Hsi Lai Temple, Hacienda Heights

Hsi Lai Temple feels like an oasis in the middle of white-hot urban sprawl of Southern California.  The dry “Santa Ana” winds were blowing at the time of our visit, adding an invigorating charge to the air.  On our way there, Matthew and I paused at Sycamore Canyon to go for a leisurely hike and listen to the dry brush speak with its rustling.  The air is usually so still in Southern California that the plants never otherwise have a voice.  It is wonderful to feel everything come alive when these winds visit every autumn.

Upon arrival, we meandered through the gardens and gazed upon the faces of statues with expressions ranging from serene to crazed and comical.  Since I lean more toward Zen Buddhism than Mahayana Buddhism (the former being more minimalistic and the latter being more ceremonial), it was peculiar for me to see a “forest of faces” in those gardens.  I was further awe-struck by the extravagance of the meditation temple, featuring three giant gold statues of the Buddha and so many tiny golden lights to entrance and humble the observer that it was easy to let go of extraneous thoughts and be still, if only for a few moments in the day.

A Bird’s Eye View at Point Dume, Malibu

An extreme heat warning was issued for Ojai yesterday.  Luckily for me,  Matthew had invited me to head to Malibu and explore Point Dume State Beach, a healthy ecosystem on the bluffs that overlook the shore.

“Two miles of scenic trails through grasslands, coastal bluff scrub, and southern foredune areas allow visitors to view an island of delicate biological integrity….The Native Californian Chumash tribe inhabited this coastline for thousands of years and used this area as a sacred space….The incredible vistas here at the point provide an opportunity to view sea lions, harbor seals and dolphins in the surf only a few dozen feet away.” (1)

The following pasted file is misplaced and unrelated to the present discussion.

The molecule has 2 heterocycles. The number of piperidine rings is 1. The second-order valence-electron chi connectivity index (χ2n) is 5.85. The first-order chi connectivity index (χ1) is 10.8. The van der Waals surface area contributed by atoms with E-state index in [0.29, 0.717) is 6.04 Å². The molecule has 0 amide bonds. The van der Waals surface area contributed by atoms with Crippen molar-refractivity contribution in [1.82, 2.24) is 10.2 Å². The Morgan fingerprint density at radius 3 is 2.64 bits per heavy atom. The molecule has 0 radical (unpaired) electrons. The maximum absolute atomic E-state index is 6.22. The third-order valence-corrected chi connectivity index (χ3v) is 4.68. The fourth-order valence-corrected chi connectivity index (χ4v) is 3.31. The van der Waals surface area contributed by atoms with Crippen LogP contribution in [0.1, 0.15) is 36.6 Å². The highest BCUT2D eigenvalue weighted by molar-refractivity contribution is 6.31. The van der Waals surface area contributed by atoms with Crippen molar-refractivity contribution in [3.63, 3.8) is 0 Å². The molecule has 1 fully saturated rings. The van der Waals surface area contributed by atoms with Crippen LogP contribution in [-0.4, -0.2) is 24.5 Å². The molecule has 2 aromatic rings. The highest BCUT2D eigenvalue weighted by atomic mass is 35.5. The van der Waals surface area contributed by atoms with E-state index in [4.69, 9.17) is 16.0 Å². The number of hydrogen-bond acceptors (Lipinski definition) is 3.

Westward Beach

Photo Credit: Matthew Phelps

Photo Credit: Matthew Phelps

Photo Credit: Matthew Phelps

Point Dume is a coastal terrace formation dating from the Pleistocene age, 104,000-230,000 years ago. (2)  The tip is the western edge of the Santa Monica Fault, which runs 40 km to the east. (3)  At 150 feet and rising by 1/1,000 ft per year, the bluffs tower over the sea life playing below, allowing adventurous humans the opportunity to walk along the summit and gaze down on soaring pelicans and barking sea lions. (4)

Photo Credit: Matthew Phelps

Photo Credit: Matthew Phelps

Photo Credit: Matthew Phelps

Photo Credit: Matthew Phelps

The viewing platform is said to be wheelchair-accessible on the state parks website.  There is a parking lot at the top of the bluffs, a dirt path, and then a wooden path that leads to the platform.

“Some disabled parking is available along Cliffside Drive, adjacent the bluff-top park area. For viewing platform access, negotiating a slight grade will be necessary.” (5)

Sea lions bathing in the sun

We found beautiful igneous rocks which are remnants of basaltic lava from an ancient volcano. (6)   The green strata are formed by melted light green sandstone. (7)

Photo Credit: Matthew Phelps

Photo Credit: Matthew Phelps

Photo Credit: Matthew Phelps

Photo Credit: Matthew Phelps

Photo Credit: Matthew Phelps

Sources:

(1) http://www.parks.ca.gov/pages/623/files/PtDumeBrochure.pdf

(2)http://gmw.consrv.ca.gov/shmp/download/evalrpt/poid_eval.pdf

(3) http://www.tectonics.caltech.edu/outreach/local/dume.html

(4) http://www.malibugeology.com/rising.html

(5) http://www.parks.ca.gov/?page_id=623

(6) http://www.tectonics.caltech.edu/outreach/local/

(7) http://aapgbull.geoscienceworld.org/content/43/1/222.abstract